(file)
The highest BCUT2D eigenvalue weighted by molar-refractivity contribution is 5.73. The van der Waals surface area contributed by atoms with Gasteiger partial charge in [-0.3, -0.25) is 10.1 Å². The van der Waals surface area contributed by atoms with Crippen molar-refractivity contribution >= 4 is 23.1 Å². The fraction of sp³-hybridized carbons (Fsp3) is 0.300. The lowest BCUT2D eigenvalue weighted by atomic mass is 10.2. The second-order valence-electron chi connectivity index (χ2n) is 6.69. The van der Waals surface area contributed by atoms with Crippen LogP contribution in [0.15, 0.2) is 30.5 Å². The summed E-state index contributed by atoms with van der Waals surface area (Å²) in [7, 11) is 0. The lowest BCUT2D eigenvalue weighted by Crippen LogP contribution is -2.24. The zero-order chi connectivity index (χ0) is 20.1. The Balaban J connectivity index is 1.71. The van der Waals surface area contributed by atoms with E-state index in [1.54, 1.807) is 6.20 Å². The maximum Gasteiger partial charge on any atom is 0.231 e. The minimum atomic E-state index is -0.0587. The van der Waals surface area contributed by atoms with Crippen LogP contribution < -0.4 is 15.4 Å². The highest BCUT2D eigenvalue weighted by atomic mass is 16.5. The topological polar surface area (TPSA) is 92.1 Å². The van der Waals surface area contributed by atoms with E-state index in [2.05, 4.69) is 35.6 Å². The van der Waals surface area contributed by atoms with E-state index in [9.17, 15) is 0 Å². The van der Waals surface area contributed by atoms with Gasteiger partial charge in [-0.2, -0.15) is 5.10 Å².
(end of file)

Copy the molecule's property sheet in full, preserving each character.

The highest BCUT2D eigenvalue weighted by molar-refractivity contribution is 5.73. The van der Waals surface area contributed by atoms with Gasteiger partial charge in [-0.3, -0.25) is 10.1 Å². The van der Waals surface area contributed by atoms with Crippen molar-refractivity contribution >= 4 is 23.1 Å². The fraction of sp³-hybridized carbons (Fsp3) is 0.300. The lowest BCUT2D eigenvalue weighted by atomic mass is 10.2. The second-order valence-electron chi connectivity index (χ2n) is 6.69. The van der Waals surface area contributed by atoms with Crippen LogP contribution in [0.15, 0.2) is 30.5 Å². The summed E-state index contributed by atoms with van der Waals surface area (Å²) in [7, 11) is 0. The lowest BCUT2D eigenvalue weighted by Crippen LogP contribution is -2.24. The zero-order chi connectivity index (χ0) is 20.1. The Balaban J connectivity index is 1.71. The van der Waals surface area contributed by atoms with E-state index in [1.54, 1.807) is 6.20 Å². The maximum Gasteiger partial charge on any atom is 0.231 e. The minimum atomic E-state index is -0.0587. The van der Waals surface area contributed by atoms with Crippen LogP contribution < -0.4 is 15.4 Å². The highest BCUT2D eigenvalue weighted by atomic mass is 16.5. The topological polar surface area (TPSA) is 92.1 Å². The van der Waals surface area contributed by atoms with E-state index in [2.05, 4.69) is 35.6 Å². The van der Waals surface area contributed by atoms with E-state index in [9.17, 15) is 0 Å². The van der Waals surface area contributed by atoms with Gasteiger partial charge in [-0.2, -0.15) is 5.10 Å².